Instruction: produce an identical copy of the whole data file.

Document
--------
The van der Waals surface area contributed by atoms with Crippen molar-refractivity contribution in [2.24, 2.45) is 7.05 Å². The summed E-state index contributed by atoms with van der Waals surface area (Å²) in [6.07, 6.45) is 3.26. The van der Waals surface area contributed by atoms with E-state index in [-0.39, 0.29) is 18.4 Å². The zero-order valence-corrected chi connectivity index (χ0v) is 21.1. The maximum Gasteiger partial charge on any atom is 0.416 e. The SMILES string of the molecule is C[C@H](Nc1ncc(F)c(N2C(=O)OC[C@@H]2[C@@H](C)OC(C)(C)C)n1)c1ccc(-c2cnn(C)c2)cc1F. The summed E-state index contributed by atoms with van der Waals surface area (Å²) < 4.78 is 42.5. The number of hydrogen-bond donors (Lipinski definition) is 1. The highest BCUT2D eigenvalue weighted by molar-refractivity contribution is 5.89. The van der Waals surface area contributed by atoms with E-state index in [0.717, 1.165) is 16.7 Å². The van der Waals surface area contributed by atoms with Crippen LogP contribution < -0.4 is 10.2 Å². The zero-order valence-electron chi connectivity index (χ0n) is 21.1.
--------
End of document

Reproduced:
The van der Waals surface area contributed by atoms with Crippen molar-refractivity contribution in [2.24, 2.45) is 7.05 Å². The summed E-state index contributed by atoms with van der Waals surface area (Å²) in [6.07, 6.45) is 3.26. The van der Waals surface area contributed by atoms with E-state index in [-0.39, 0.29) is 18.4 Å². The zero-order valence-corrected chi connectivity index (χ0v) is 21.1. The maximum Gasteiger partial charge on any atom is 0.416 e. The SMILES string of the molecule is C[C@H](Nc1ncc(F)c(N2C(=O)OC[C@@H]2[C@@H](C)OC(C)(C)C)n1)c1ccc(-c2cnn(C)c2)cc1F. The summed E-state index contributed by atoms with van der Waals surface area (Å²) < 4.78 is 42.5. The number of hydrogen-bond donors (Lipinski definition) is 1. The highest BCUT2D eigenvalue weighted by molar-refractivity contribution is 5.89. The van der Waals surface area contributed by atoms with E-state index in [0.717, 1.165) is 16.7 Å². The van der Waals surface area contributed by atoms with Crippen LogP contribution < -0.4 is 10.2 Å². The zero-order valence-electron chi connectivity index (χ0n) is 21.1.